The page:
The 2006 Vespa Motorcycle Range
Vespa has not only left its mark on an entire era, but it has even become the symbol of a Europe struggling to rise from the ashes of the Second World War. Piaggio emerged from the conflict with its Pontedera plant completely demolished by bombing. Italy's crippled economy and the disastrous state of the roads did not assist in the re-development of the automobile markets.
Enrico Piaggio, the son of Piaggio's founder Rinaldo Piaggio, decided to leave the aeronautical field in order to address Italy's urgent need for a modern and affordable mode of transportation. The idea was to design a vehicle for the masses that could get post war Italy moving again.
An aeronautical engineer named Corradino D'Ascanio, responsible for the design and construction of the first modern helicopter, was given the job of designing a simple, robust and affordable vehicle. The vehicle had to be easy to drive for both men and women, be able to carry a passenger, and not get its driver's clothes dirty.
D'Ascanio, who could not stand motorbikes, dreamed up a revolutionary vehicle. Dipping into his knowledge of aeronautics, he designed a vehicle built on a frame with a handlebar gear, with the engine mounted on the rear wheel. The front fork, like an aircraft's landing gear, allowed for easy wheel changing.
From Enrico Piaggio's vision sprung the Vespa in the spring of 1946.
In April of 1946, the first 15 Vespas left the Pontedera plant. The first Vespa had a 98cc two-stroke engine giving 3.5 hp at 4,500 revs. It reached 60 kilometres per hour and had 3 gears.
This was a real two-wheeled utility vehicle that did not resemble an uncomfortable and noisy motorbike, but instead it emanated class and elegance at first sight.
Vespa's success is a phenomenon never to be repeated. By the end of 1949, 35,000 units had been produced - Italy was getting over its war wounds and getting about on Vespas. In the first ten years, one million units were produced. By the mid-fifties, Vespa was being manufactured in Germany, Great Britain, France, Belgium, Spain and, of course, Italy. And only a few years later, production was started in India and Indonesia as well.
The 125 of 1948, the legendary 150 GS of 1955, the 50cc of 1963, 1968's Primavera, and the PX, born in 1978, which is still produced today in the classic 125, 150 versions, are just some of the models that have distinguished the technical and stylistic evolution of the world's most famous scooter.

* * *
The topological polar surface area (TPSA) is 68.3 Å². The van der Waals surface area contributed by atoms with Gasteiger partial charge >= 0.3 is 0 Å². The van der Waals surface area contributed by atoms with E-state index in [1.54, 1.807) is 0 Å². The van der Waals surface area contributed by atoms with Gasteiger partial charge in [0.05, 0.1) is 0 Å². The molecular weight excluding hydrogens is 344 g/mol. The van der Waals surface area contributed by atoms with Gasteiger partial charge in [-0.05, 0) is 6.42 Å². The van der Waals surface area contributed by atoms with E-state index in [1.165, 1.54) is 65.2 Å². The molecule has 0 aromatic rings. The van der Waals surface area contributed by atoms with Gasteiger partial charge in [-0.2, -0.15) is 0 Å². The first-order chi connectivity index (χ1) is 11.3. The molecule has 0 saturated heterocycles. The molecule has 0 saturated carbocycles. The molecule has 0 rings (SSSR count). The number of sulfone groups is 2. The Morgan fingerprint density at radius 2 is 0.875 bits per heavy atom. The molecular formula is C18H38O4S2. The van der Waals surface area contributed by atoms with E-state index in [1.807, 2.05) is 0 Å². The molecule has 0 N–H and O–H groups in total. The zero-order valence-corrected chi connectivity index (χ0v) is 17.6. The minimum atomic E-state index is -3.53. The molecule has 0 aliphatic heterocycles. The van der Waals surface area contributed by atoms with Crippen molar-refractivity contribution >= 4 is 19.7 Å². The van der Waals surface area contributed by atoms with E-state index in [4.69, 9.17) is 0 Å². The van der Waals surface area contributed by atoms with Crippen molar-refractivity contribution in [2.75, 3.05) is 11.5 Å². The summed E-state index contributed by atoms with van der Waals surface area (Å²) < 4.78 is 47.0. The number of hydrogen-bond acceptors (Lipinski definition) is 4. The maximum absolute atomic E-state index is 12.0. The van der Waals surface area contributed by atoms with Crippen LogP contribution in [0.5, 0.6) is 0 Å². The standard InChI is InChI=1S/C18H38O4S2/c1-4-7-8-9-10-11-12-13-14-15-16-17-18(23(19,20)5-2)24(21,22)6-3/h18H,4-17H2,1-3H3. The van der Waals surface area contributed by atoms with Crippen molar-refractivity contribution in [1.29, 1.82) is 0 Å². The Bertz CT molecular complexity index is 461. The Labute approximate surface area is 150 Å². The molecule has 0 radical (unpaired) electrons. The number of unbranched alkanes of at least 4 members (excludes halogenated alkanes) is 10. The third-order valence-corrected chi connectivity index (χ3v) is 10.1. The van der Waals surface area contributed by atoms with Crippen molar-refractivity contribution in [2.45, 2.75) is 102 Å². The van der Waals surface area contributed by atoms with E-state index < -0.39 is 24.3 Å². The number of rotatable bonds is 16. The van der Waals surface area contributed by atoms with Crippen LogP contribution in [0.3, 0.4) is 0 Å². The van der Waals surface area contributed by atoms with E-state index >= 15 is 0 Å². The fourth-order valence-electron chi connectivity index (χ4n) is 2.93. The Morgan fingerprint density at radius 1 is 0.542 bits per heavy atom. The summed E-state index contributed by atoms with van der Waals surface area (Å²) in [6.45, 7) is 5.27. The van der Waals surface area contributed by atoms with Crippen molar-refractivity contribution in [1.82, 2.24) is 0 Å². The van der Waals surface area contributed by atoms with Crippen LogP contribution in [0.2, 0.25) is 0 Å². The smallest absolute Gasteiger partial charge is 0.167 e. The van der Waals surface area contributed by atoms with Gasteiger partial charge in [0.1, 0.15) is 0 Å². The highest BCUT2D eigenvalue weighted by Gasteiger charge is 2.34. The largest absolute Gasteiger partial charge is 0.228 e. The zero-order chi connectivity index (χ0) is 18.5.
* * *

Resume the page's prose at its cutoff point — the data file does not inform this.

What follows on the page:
Vespa is not just a scooter. It is one of the great icons of Italian style and elegance, and with 17 million units produced, is well known throughout the world. Vespa is not, however, just a commercial phenomenon but has had a significant social impact as well. During the "Dolce Vita" years, "Vespa" became synonymous with "scooter"; foreign newspaper correspondents described Italy as "Vespa country", and the important role the Vespa played in Italian society was demonstrated by its appearance in dozens of films.
One is struck by Vespa's ability to live on from one generation to the next, subtly modifying its image each time. The first Vespa offered mobility to everyone. Then, it became the two-wheeler for the time of economic boom. During the sixties and seventies, the vehicle became a symbol for the revolutionary ideas of the time. Advertising campaigns like "He Who Vespas, eats the apple", and films such as Quadraphenia have symbolised eras in our history.
And the story continues today with the new generation of Vespa models, which range from the vintage-lovers' PX with manual gear shift, to the Granturismo, the largest and most powerful Vespa, to the new LX, the latest restyling of the classic Vespa design. The first time since Piaggio ceased producing the "Primavera" that there are three distinct Vespa ranges.
For more than 50 years, Vespa has fascinated millions of people and given the world an irreplaceable icon of Italian style and a means of personal transport that has become synonymous with freedom.